At the furthest-most reaches of the observable universe lies one of the most enigmatic mysteries of modern cosmology: the cosmic microwave background (CMB) Cold Spot.
Discovered in 2004, this strange feature etched into the primordial echo of the Big Bang has been the focus of many hypotheses - could it be the presence of another universe? Or is it just instrumental error? Now, astronomers may have acquired strong evidence as to the Cold Spot's origin and, perhaps unsurprisingly, no multiverse hypothesis is required. But it's not instrumental error either.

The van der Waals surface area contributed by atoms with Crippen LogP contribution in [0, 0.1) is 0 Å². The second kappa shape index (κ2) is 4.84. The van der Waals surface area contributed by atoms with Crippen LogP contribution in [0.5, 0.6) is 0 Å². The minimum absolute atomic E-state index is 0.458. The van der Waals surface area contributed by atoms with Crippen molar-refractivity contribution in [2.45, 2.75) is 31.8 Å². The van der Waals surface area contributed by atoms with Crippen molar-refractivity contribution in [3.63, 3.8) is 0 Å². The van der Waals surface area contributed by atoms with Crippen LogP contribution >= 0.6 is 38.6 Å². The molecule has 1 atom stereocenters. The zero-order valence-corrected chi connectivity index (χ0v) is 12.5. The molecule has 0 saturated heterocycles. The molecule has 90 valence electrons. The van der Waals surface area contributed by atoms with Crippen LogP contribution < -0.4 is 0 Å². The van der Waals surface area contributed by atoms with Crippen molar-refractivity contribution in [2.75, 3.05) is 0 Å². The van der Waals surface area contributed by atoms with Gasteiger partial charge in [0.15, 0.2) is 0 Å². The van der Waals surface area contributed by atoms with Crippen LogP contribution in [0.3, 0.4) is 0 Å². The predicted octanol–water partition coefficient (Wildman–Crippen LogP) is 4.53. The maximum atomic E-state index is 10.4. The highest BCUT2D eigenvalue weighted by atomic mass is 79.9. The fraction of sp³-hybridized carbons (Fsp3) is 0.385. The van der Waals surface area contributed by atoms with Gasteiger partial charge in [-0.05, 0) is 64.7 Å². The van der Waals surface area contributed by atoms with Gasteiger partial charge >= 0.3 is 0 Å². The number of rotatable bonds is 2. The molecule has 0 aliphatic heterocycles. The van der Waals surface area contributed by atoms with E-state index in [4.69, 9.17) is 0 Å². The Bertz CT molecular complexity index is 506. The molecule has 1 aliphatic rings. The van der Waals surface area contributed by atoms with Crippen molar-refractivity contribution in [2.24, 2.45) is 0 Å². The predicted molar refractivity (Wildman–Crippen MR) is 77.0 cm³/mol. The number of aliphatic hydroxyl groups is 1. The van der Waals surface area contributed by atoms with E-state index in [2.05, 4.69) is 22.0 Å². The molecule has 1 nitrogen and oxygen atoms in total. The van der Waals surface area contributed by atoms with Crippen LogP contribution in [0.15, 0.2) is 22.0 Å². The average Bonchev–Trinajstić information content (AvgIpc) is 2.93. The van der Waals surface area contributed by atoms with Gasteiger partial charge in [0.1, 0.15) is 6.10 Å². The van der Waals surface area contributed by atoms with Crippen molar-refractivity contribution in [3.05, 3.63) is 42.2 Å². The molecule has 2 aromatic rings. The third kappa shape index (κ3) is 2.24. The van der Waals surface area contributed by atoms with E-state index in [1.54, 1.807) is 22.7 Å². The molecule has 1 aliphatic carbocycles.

ANALYSIS: Planck's Mystery Cosmic 'Cold Spot' Could be an Error
When the Cold Spot was first revealed by NASA's Wilkinson Microwave Anisotropy Probe (WMAP), astronomers quickly realized that the feature, if real, would be the largest structure ever seen in the cosmos. But with just one space telescope providing the measurements, there was always the concern that something mundane - like instrumental error - could be to blame.
Then the European Planck telescope, that was also launched to measure slight temperature variations in the CMB (known as anisotropies), also saw the Cold Spot. Despite some theories that the feature may actually be an error caused by our statistical analysis methods, it was generally thought that the Cold Spot was real.